The modest dress also provides security for a wife, as it reduces the likelihood that a husband will be attracted to another woman.

“There’s no tension, there is no cheating or doubts or suspicions–just peace,” said Siala.

The woman at Salman Alfarisi added, “By having this modesty you are preserving the family structure. Imagine a society where all the women are dressed modestly. Would you have all these problems of incest and rape at the same percentage as is happening now?”

While women’s dress is dictated by the Qur’an, the hat or kufi that Muslim men sometimes wear is more a cultural item than a religious one.



All Muslims are required to marry if they can. If circumstances require it, a husband may have up to four wives, but a woman may only have one husband. Historically during times of war, many of the men would be killed. This would leave a shortage of husbands, who provide for the whole family. Having some men take multiple wives helped provide for those women who lost their husbands or could not find one. In reality, it’s an outdated practice.

“People are watching too much TV; they think Muslims have four, five wives. All of it is outrageous, it’s false,” said Siala.

In the rare case when a Muslim man does have more than one wife–usually overseas–the wives must be treated equally.

“If he buys chewing gum X for wife A, he has to buy it for wife B,” noted Siala. “The Qur’an says if you cannot do that, then marry only one.”



Don’t greet a Muslim with a hug; Muslim men can only hug their wives and women who are directly related to them.

“I cannot hug even my sister-in-law, but I can hug my wife, my daughter, my sister, my aunt–whoever is blood-related to me,” said Siala.

Similarly, Muslim men and women are only permitted to dance as husband and wife. Many of these customs, according to Siala, exist to protect males and females from each other.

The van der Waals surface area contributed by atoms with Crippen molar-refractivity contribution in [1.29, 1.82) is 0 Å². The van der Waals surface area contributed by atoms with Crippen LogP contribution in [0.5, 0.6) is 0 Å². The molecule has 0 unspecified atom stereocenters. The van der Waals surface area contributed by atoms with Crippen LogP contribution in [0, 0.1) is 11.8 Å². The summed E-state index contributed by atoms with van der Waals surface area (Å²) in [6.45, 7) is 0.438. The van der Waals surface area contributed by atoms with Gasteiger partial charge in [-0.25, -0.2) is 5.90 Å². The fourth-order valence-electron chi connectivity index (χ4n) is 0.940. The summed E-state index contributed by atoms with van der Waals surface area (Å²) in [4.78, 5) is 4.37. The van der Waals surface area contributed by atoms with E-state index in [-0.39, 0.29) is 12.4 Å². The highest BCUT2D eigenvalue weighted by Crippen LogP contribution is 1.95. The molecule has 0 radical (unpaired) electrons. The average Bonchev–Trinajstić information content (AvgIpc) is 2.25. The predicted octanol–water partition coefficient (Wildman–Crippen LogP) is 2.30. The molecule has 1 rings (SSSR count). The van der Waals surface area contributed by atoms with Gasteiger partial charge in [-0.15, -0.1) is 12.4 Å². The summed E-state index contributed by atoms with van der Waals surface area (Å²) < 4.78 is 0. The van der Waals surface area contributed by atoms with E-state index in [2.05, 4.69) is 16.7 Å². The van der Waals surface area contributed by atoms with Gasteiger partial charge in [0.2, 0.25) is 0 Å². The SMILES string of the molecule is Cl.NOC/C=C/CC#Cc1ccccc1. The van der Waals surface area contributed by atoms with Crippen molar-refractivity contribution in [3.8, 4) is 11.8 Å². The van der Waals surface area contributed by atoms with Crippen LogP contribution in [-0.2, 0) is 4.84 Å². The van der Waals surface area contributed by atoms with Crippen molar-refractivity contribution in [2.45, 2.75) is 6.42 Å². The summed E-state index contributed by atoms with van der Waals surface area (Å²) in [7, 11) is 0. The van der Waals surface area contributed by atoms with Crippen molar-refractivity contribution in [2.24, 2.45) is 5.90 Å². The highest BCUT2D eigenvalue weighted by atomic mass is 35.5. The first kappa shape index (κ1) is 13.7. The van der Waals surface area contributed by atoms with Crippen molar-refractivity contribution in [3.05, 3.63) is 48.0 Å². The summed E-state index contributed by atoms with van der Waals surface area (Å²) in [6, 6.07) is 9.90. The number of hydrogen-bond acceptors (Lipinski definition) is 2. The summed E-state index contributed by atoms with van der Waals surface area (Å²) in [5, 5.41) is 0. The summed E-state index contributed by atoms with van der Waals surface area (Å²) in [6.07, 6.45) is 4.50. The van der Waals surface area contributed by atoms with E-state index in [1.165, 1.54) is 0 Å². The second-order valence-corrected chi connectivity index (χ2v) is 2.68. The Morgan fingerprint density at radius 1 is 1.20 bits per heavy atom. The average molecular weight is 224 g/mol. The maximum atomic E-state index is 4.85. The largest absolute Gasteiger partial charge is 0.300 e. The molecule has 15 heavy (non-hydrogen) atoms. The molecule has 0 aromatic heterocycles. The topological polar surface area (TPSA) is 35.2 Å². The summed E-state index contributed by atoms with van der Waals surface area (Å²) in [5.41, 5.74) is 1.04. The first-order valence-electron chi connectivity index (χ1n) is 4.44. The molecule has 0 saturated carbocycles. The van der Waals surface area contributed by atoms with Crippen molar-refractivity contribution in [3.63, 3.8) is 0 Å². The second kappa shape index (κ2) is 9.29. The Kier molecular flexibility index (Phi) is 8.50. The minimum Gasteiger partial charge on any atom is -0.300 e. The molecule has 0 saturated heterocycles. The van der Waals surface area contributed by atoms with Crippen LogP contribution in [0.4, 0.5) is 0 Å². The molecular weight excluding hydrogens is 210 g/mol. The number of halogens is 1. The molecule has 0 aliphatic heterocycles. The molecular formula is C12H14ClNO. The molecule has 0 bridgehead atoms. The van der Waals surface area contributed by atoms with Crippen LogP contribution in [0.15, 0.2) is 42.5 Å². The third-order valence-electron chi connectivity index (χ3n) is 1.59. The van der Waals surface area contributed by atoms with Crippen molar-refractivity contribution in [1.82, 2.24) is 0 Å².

Other restrictions apply to the dinner table. Muslims are not permitted to consume pork, as it is considered unclean. Alcohol is also forbidden, as they believe the harms outweigh the benefits. If alcohol is served, Muslims must politely excuse themselves from the table.

“It’s not because I’m upset or I look down on them,” Siala emphasized.

When speaking, the Qur’an dictates that Muslim must lower their eyes periodically out of respect. Muslims must also use only the right hand for eating and drinking, as traditionally the left is used to clean oneself after using the bathroom.

“Please understand that the things that are required of me are not required of you,” said Siala. “Every faith has its own rules and regulations.”

The idea that some names can be appropriate for both males and females is foreign to a Muslim, so don’t be insulted if they’re unsure if your name is masculine or feminine.


Despite the above differences, Muslim men and women are held to the same standards of moral conduct.

“Male, female, tall, short–that is irrelevant. The only two things we are accountable for is what we say and what we do,” said Siala.

The sexes are viewed as equal, but with different potentials and weaknesses. Muslims believe that God, or Allah, took full consideration of these factors when establishing the rules that govern their lives.

All of the above may seem like a lot to take in. However, don’t worry too much about your own behavior around a Muslim, Siala suggested. If anything, people in Corvallis are guilty of being too nice.

“I get embarrassed when an old lady opens a door for me in the post office; I’m the one that should open the door,” he said.


The Salman Alfarisi Islamic Center is located at 610 NW Kings Blvd., Corvallis. For more info, call 541-758-0329.


By Jen Matteis